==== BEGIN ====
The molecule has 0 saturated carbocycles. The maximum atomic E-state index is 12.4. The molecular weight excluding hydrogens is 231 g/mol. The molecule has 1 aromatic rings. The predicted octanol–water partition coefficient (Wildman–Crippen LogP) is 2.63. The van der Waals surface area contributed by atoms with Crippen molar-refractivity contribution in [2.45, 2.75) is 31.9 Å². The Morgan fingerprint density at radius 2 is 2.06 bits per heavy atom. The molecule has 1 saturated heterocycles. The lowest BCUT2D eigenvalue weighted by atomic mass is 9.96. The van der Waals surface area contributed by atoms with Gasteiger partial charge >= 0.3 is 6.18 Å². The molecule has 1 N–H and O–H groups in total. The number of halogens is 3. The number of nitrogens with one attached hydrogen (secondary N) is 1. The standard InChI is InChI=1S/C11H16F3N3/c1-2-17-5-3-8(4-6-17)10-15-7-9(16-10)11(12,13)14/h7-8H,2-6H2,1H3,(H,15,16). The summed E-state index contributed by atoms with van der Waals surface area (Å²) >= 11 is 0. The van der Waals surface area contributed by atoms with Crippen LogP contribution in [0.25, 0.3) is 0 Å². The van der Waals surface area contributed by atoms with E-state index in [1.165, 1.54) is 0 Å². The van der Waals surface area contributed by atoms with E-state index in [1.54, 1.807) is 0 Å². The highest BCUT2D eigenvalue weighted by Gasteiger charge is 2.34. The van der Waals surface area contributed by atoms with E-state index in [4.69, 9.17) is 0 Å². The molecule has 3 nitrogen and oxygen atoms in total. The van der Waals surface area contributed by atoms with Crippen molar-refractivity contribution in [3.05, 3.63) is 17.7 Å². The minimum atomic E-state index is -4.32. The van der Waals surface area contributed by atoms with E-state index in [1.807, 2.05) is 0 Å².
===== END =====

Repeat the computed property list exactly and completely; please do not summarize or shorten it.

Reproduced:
The molecule has 0 saturated carbocycles. The maximum atomic E-state index is 12.4. The molecular weight excluding hydrogens is 231 g/mol. The molecule has 1 aromatic rings. The predicted octanol–water partition coefficient (Wildman–Crippen LogP) is 2.63. The van der Waals surface area contributed by atoms with Crippen molar-refractivity contribution in [2.45, 2.75) is 31.9 Å². The Morgan fingerprint density at radius 2 is 2.06 bits per heavy atom. The molecule has 1 saturated heterocycles. The lowest BCUT2D eigenvalue weighted by atomic mass is 9.96. The van der Waals surface area contributed by atoms with Gasteiger partial charge >= 0.3 is 6.18 Å². The molecule has 1 N–H and O–H groups in total. The number of halogens is 3. The number of nitrogens with one attached hydrogen (secondary N) is 1. The standard InChI is InChI=1S/C11H16F3N3/c1-2-17-5-3-8(4-6-17)10-15-7-9(16-10)11(12,13)14/h7-8H,2-6H2,1H3,(H,15,16). The summed E-state index contributed by atoms with van der Waals surface area (Å²) >= 11 is 0. The van der Waals surface area contributed by atoms with Crippen LogP contribution in [0.25, 0.3) is 0 Å². The van der Waals surface area contributed by atoms with E-state index in [1.165, 1.54) is 0 Å². The van der Waals surface area contributed by atoms with E-state index in [1.54, 1.807) is 0 Å². The highest BCUT2D eigenvalue weighted by Gasteiger charge is 2.34. The van der Waals surface area contributed by atoms with E-state index in [4.69, 9.17) is 0 Å². The molecule has 3 nitrogen and oxygen atoms in total. The van der Waals surface area contributed by atoms with Crippen molar-refractivity contribution in [3.05, 3.63) is 17.7 Å². The minimum atomic E-state index is -4.32. The van der Waals surface area contributed by atoms with E-state index in [1.807, 2.05) is 0 Å².